Tin Can Tourists Central in RV Centennial
Editor’s Note: The following story was written by Staci Backauskaus and first appeared in Better RVing, a publication of Lazydays.
You may have seen the Travel Channel special highlighting vintage RV renovations, but you may not know about the Tin Can Tourists, a group of nearly 1,000 who proudly rally and caravan their vintage campers all over the U.S.
Started in 1998, there were 21 trailers and 58 people at the first gathering in Michigan. Today, they have nearly a dozen events every year, many of which are sold out with waiting lists. “People have found an interest in vintage trailers,” says Forrest Bone, founder of the group. “They’re more and more noticeable on the road.”
The idea for the organization came from Bone’s experience with his father-in-law’s vintage Airstream. “We worked with him on the restoration and from there, we were hooked,” says Bone. He then got involved with the vintage Airstream organization that existed and served as president for one year.
Bone became fascinated with the history of the first caravanners. “My wife and I like all different brands and types of trailers,” he says. “The Airstream organization limits their events to their trailers. So we got interested in establishing an organization where anyone could join – even if they have a new rig. They just need to appreciate the vintage trailers.”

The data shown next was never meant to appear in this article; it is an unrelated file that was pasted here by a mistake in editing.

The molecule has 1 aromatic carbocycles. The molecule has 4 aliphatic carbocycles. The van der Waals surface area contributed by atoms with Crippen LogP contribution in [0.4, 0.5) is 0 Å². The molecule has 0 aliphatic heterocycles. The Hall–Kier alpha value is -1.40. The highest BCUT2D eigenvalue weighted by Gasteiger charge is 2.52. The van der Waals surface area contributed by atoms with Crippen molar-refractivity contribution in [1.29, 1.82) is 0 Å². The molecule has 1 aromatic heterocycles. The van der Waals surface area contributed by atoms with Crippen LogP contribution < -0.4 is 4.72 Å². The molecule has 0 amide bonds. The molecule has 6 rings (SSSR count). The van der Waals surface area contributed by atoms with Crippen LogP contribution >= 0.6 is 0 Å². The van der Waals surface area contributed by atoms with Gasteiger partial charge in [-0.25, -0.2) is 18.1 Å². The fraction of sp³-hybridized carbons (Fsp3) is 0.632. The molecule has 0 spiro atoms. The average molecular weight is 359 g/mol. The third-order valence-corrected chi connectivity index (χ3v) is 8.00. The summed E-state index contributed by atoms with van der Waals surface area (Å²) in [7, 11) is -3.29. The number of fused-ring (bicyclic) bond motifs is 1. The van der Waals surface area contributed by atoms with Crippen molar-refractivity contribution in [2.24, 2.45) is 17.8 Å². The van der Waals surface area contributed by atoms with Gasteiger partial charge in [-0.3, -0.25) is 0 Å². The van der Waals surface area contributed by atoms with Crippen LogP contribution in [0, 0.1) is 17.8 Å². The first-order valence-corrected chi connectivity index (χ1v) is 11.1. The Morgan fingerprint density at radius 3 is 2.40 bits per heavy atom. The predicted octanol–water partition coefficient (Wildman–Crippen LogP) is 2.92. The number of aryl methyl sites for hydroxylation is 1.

The goal of the Tin Can Tourists is to show appreciation for and work toward preservation of vintage campers and trailers. “It’s been really interesting to see what types of units are still out there and have been restored,” he says. “We even have members on their third or fourth vintage trailer because they really enjoy doing the renovation and restoration.”
The group also receives requests on a regular basis from towns and organizations asking for their participation. In 2006, 25 members caravanned from Cumberland Md., to Vidalia Ill., to help celebrate the 100-year anniversary of Route 40, one of America’s historic national roads. Last month, another Tin Can Tourist group traveled Route 6 through Pennsylvania to help celebrate the RV Centennial and promote the area as a vacation destination for campers.
Many members own rare trailers like the 1927 Wieder or the Curtiss Aero Car that served both as a cab and an emergency vehicle in the ’20s and ’30s. “The Aero may be one of nine in existence in the U.S.,” says Bone. “It’s the only one still being used. The others are in private collections or museums.” Bone owns three vintage trailers right now and admits, “When we’re driving along and see something that catches our eye, even if it doesn’t have a for sale sign on it, we inquire.”
A retired school teacher and coach, he is excited about how the organization has expanded. “Growth has been so steady over the last three or four years,” he says. “And we’re starting to see more events at a regional level.” The group has regional reps in various areas and the number of local events is growing. Several have already taken place, including one in Vancouver, another in Sedona and there was even a rally in the Fingerlakes region in New York. The group also helped celebrate the RV Centennial in Florida by displaying vintage trailers at several Interstate welcome centers at the beginning of June.
Membership is open to anyone with an appreciation of vintage campers and trailers. For more information, visit www.tincantourists.com